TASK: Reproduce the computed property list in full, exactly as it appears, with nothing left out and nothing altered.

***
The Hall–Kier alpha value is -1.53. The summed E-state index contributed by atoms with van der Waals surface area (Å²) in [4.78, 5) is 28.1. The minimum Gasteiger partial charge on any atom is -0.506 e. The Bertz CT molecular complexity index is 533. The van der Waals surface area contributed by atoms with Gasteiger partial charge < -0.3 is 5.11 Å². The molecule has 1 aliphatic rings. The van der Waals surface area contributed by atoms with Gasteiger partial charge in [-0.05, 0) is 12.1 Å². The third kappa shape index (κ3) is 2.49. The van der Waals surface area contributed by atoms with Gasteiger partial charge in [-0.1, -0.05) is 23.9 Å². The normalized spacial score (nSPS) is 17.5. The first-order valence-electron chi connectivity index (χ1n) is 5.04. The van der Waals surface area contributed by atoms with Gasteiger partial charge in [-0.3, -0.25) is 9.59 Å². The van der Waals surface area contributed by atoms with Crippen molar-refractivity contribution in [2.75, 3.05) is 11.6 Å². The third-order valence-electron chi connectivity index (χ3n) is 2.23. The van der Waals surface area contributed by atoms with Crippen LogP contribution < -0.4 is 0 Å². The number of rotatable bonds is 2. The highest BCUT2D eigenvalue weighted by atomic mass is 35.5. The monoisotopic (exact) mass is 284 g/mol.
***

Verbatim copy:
The Hall–Kier alpha value is -1.53. The summed E-state index contributed by atoms with van der Waals surface area (Å²) in [4.78, 5) is 28.1. The minimum Gasteiger partial charge on any atom is -0.506 e. The Bertz CT molecular complexity index is 533. The van der Waals surface area contributed by atoms with Gasteiger partial charge < -0.3 is 5.11 Å². The molecule has 1 aliphatic rings. The van der Waals surface area contributed by atoms with Gasteiger partial charge in [-0.05, 0) is 12.1 Å². The third kappa shape index (κ3) is 2.49. The van der Waals surface area contributed by atoms with Gasteiger partial charge in [-0.1, -0.05) is 23.9 Å². The normalized spacial score (nSPS) is 17.5. The first-order valence-electron chi connectivity index (χ1n) is 5.04. The van der Waals surface area contributed by atoms with Gasteiger partial charge in [-0.3, -0.25) is 9.59 Å². The van der Waals surface area contributed by atoms with Crippen molar-refractivity contribution in [2.75, 3.05) is 11.6 Å². The third-order valence-electron chi connectivity index (χ3n) is 2.23. The van der Waals surface area contributed by atoms with Crippen LogP contribution < -0.4 is 0 Å². The number of rotatable bonds is 2. The highest BCUT2D eigenvalue weighted by atomic mass is 35.5. The monoisotopic (exact) mass is 284 g/mol.